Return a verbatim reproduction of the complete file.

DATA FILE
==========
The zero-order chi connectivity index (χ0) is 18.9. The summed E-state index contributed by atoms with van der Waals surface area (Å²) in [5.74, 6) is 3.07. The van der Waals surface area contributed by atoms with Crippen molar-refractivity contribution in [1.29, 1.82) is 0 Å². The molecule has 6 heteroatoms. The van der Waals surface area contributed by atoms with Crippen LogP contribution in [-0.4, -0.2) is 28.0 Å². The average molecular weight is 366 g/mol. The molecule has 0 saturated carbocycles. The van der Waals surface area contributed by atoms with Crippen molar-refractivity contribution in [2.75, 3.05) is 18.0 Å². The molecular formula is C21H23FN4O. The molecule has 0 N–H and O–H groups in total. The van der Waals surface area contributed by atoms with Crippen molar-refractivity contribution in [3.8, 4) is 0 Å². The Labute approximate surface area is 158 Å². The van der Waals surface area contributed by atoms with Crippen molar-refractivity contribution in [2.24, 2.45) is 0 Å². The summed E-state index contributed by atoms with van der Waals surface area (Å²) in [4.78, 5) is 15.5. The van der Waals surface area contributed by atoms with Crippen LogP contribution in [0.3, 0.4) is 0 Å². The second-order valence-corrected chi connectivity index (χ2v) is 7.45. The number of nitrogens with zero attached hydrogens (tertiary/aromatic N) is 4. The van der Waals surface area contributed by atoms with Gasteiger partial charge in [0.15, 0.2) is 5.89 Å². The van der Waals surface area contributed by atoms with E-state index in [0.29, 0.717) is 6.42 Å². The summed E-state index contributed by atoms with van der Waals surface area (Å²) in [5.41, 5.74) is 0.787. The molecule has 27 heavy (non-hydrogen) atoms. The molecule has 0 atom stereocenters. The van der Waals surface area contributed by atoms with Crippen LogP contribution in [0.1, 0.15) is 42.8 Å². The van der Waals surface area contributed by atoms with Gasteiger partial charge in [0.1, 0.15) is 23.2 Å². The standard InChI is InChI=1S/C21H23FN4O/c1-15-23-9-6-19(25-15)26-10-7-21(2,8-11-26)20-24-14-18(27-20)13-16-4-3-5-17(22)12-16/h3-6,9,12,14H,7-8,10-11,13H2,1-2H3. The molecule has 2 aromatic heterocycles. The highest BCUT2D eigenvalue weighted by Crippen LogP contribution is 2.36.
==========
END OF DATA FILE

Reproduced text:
The zero-order chi connectivity index (χ0) is 18.9. The summed E-state index contributed by atoms with van der Waals surface area (Å²) in [5.74, 6) is 3.07. The van der Waals surface area contributed by atoms with Crippen molar-refractivity contribution in [1.29, 1.82) is 0 Å². The molecule has 6 heteroatoms. The van der Waals surface area contributed by atoms with Crippen LogP contribution in [-0.4, -0.2) is 28.0 Å². The average molecular weight is 366 g/mol. The molecule has 0 saturated carbocycles. The van der Waals surface area contributed by atoms with Crippen molar-refractivity contribution in [2.75, 3.05) is 18.0 Å². The molecular formula is C21H23FN4O. The molecule has 0 N–H and O–H groups in total. The van der Waals surface area contributed by atoms with Crippen molar-refractivity contribution in [3.8, 4) is 0 Å². The Labute approximate surface area is 158 Å². The van der Waals surface area contributed by atoms with Crippen molar-refractivity contribution in [2.24, 2.45) is 0 Å². The summed E-state index contributed by atoms with van der Waals surface area (Å²) in [4.78, 5) is 15.5. The van der Waals surface area contributed by atoms with Crippen LogP contribution in [0.3, 0.4) is 0 Å². The second-order valence-corrected chi connectivity index (χ2v) is 7.45. The number of nitrogens with zero attached hydrogens (tertiary/aromatic N) is 4. The van der Waals surface area contributed by atoms with Gasteiger partial charge in [0.15, 0.2) is 5.89 Å². The van der Waals surface area contributed by atoms with E-state index in [0.29, 0.717) is 6.42 Å². The summed E-state index contributed by atoms with van der Waals surface area (Å²) in [5.41, 5.74) is 0.787. The molecule has 27 heavy (non-hydrogen) atoms. The molecule has 0 atom stereocenters. The van der Waals surface area contributed by atoms with Crippen LogP contribution in [0.1, 0.15) is 42.8 Å². The van der Waals surface area contributed by atoms with Gasteiger partial charge in [0.1, 0.15) is 23.2 Å². The standard InChI is InChI=1S/C21H23FN4O/c1-15-23-9-6-19(25-15)26-10-7-21(2,8-11-26)20-24-14-18(27-20)13-16-4-3-5-17(22)12-16/h3-6,9,12,14H,7-8,10-11,13H2,1-2H3. The molecule has 2 aromatic heterocycles. The highest BCUT2D eigenvalue weighted by Crippen LogP contribution is 2.36.